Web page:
Have you ever wondered what is the correct workflow for Lightroom? Discover how to build a catalog, tag and sort images. Filter through and find the best photos quickly. Make them look amazing and then duplicate those settings to a whole bunch of photos in a couple of clicks. All this in 15 minutes, from a real photo shoot in RAW, not staged stock images. This guide works for Lightroom 4, 5, 6 and Lightroom Classic.
If you are confused about Adobe’s new naming of Lightroom Classic v Lightroom CC read here.
The video will get you up and running in Lightroom in 15 minutes. Here is a quick guide to get you started really fast and easy, it will only take a couple of minutes to read this information. This is a no BS Lightroom turbo start!
Lightroom is broken up into Modules. There are currently 7 Modules in Lightroom, here is a secret, you only have to know 2 of them! It’s a good idea to learn the rest later, but to get started, all you need is the Library and the Develop module.
This is exactly what it sounds like. This is where all your photos live. This is where you import the photos and do all the boring stuff like keywords and collections etc. It might be boring, but a little effort here will pay off in spades later on down the road, You’ll see. You can sleep at night knowing that all your photos are safely tucked away and labeled so you can find them in a rabbits blink. When you get a bit more experienced, you’ll also find that most of this can be automated.
This is where the party’s at after everyone has left the library. The develop module is where you take those dull images and turn them into works of art. This is your digital darkroom (Lightroom) where you can be creative. A lot of this can also be automated if you are in a rush. But you may want to hang out here for a while, because this is fun!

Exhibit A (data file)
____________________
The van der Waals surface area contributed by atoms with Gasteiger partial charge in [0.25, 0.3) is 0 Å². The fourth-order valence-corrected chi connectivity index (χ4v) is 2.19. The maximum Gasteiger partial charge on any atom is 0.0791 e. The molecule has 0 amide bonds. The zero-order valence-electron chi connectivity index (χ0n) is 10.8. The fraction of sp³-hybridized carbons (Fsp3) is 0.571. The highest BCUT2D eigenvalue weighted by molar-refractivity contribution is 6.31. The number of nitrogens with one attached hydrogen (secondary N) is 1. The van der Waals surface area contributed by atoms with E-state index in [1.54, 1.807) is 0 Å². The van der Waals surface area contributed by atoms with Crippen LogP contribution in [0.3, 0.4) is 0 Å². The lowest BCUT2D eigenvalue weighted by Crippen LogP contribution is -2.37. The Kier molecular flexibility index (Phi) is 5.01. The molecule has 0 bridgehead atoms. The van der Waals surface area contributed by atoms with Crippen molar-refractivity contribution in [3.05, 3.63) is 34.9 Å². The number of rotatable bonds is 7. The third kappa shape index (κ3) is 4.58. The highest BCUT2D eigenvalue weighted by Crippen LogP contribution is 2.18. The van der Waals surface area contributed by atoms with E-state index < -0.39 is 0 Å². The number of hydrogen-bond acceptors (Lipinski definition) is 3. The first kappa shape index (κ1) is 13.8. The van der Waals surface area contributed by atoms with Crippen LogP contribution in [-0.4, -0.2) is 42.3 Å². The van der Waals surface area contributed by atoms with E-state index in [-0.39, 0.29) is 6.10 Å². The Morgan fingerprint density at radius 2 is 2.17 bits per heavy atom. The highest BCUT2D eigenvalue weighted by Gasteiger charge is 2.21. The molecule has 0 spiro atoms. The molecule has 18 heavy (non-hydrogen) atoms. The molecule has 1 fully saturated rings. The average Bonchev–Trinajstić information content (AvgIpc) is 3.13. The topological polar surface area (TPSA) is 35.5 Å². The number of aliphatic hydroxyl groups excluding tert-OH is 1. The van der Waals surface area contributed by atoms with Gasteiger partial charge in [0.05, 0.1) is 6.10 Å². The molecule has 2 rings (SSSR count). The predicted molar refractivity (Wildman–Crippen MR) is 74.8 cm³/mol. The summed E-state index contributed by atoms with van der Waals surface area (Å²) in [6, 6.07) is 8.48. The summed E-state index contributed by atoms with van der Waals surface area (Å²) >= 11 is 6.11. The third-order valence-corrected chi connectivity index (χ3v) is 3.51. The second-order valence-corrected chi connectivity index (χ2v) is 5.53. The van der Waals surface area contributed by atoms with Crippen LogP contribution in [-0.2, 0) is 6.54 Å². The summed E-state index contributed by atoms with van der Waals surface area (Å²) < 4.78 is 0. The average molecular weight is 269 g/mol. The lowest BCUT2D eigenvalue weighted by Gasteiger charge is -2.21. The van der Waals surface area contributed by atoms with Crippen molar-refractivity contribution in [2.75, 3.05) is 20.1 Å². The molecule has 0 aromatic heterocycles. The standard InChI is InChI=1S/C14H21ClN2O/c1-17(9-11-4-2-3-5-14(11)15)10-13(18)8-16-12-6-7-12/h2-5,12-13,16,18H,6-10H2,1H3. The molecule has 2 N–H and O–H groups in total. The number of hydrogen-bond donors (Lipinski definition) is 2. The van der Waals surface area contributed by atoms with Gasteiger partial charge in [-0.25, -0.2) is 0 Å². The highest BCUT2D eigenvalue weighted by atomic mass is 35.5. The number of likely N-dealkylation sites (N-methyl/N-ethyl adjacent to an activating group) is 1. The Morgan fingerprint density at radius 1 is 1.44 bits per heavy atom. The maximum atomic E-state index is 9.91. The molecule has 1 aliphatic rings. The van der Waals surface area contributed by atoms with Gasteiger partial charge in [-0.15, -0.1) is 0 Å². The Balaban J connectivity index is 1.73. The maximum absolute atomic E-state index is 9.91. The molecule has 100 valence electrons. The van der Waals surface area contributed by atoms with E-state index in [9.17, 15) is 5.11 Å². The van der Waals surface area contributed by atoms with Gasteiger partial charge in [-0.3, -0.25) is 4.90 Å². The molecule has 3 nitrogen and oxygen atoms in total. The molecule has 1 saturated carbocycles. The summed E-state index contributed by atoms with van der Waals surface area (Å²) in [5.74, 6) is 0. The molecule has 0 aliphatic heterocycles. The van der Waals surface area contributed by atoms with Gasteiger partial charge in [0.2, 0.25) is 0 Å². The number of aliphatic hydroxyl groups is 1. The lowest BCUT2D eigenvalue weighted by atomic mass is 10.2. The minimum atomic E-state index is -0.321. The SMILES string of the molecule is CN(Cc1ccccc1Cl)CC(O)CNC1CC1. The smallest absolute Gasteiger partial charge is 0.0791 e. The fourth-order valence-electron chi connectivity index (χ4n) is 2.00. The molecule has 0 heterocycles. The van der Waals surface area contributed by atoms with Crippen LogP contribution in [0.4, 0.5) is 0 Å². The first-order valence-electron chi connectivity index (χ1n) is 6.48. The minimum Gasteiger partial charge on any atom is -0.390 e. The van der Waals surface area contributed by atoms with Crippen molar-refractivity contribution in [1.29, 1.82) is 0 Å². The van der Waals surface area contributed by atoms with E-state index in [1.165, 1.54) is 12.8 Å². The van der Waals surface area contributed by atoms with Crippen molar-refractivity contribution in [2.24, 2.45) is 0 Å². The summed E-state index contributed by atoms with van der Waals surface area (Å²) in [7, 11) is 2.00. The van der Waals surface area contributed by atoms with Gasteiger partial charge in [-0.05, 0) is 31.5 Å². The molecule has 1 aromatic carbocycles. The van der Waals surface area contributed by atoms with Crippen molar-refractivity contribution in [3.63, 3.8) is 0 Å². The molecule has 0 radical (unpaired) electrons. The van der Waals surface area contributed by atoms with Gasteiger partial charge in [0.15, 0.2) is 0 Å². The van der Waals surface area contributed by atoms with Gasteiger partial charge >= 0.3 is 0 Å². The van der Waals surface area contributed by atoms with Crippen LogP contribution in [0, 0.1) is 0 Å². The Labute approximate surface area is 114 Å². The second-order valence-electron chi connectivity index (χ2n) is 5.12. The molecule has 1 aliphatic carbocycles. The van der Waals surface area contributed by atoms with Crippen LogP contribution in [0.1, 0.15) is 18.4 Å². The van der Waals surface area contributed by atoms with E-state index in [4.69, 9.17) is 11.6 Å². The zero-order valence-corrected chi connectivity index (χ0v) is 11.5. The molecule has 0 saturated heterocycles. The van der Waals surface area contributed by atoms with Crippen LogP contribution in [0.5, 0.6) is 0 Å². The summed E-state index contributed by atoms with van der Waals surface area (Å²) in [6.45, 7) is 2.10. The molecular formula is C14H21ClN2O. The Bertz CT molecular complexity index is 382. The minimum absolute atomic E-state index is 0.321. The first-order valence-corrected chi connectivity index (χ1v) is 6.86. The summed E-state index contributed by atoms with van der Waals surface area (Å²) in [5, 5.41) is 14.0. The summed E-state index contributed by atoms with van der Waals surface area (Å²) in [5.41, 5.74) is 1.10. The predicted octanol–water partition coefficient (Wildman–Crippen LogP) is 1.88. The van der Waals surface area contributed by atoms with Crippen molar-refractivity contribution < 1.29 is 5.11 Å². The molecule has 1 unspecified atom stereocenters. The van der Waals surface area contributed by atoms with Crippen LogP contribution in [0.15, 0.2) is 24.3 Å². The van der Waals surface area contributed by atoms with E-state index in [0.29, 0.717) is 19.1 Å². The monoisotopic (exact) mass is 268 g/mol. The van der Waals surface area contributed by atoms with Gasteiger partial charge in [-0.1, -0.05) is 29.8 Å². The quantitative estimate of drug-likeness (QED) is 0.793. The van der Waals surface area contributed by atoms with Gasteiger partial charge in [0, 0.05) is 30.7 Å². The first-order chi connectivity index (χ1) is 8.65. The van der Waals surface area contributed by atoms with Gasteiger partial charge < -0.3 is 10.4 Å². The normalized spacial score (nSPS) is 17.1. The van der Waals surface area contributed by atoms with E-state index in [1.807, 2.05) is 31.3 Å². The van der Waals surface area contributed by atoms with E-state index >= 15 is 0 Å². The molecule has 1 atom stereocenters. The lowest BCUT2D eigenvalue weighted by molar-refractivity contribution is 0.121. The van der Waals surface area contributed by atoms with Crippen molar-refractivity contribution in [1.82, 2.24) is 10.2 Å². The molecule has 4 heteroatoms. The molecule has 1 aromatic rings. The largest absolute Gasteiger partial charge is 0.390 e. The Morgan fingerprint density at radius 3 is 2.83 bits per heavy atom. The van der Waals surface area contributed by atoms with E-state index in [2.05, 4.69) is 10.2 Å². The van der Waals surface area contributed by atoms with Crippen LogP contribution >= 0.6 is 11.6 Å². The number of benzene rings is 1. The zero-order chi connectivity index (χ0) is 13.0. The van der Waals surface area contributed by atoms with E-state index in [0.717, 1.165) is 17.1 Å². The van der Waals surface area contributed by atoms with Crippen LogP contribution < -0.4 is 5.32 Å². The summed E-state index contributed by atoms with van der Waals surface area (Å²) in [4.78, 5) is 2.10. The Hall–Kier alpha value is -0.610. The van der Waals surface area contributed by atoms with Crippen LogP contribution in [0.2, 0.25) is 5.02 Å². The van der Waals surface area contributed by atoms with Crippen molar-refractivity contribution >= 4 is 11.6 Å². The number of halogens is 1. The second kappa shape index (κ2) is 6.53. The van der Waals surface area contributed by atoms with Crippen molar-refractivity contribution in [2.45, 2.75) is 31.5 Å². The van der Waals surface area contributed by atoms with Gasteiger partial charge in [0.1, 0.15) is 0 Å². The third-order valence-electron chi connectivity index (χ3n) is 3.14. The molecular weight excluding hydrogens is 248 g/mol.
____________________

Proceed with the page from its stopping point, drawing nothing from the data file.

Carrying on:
Ok, here we go. In as few words as possible, here is how to work in Lightroom. I’ll give you details about the stuff that really matters and skip the boring details.
This is what the expanded Importer window looks like. Don’t worry about all the options for now, we will walk through the steps you need. Look on the top and you will see 3 options for the import workflow.: 1. Grab Photos From | 2. What to do with them | 3. Copy photos To somewhere
Look at the top and you will see “FROM” This is where we grab the photo to bring into Lightroom
Under Source, you will see all your drives. You can bring them in from your computer if you like, but for the sake of this tutorial, I’m going to assume that you want to bring them in from your camera card reader. Click that option (EOS_DIGITAL is mine.)
Note: If you can’t see the photos from your subfolders, click on the panel that says “to” and choose the Include Subfolders option at the bottom
In the middle top, choose an option from importing. Copy and Copy as DNG are the only options from a camera or card. To keep it simple, we are going to use Copy.
At the top right, you will see an option that says “TO” This is where we are copying the photos (and videos) to.
Under the “to” options, I recommend choosing the subfolder and Into One Folder option and giving it a name. (this will prevent those horrible nested folders by date, that are a pest later on)
Next, locate the folder that you want to put your photos. If you are just starting, it’s a good idea to have a strategy and stick with it, because you will be using this structure for a very long time.
What we are doing right now, is creating a folder structure on your disk drive. Lightroom doesn’t care where the photos are to nicely catalog them. But this structure is for you, to help you keep your photos organized, trust me, it’s worth the extra effort. I normally create a top level folder called photos. Under this a create categories that I’ll use such as:
I’ll then create folders as I import photos under these categories, as subcategories: Places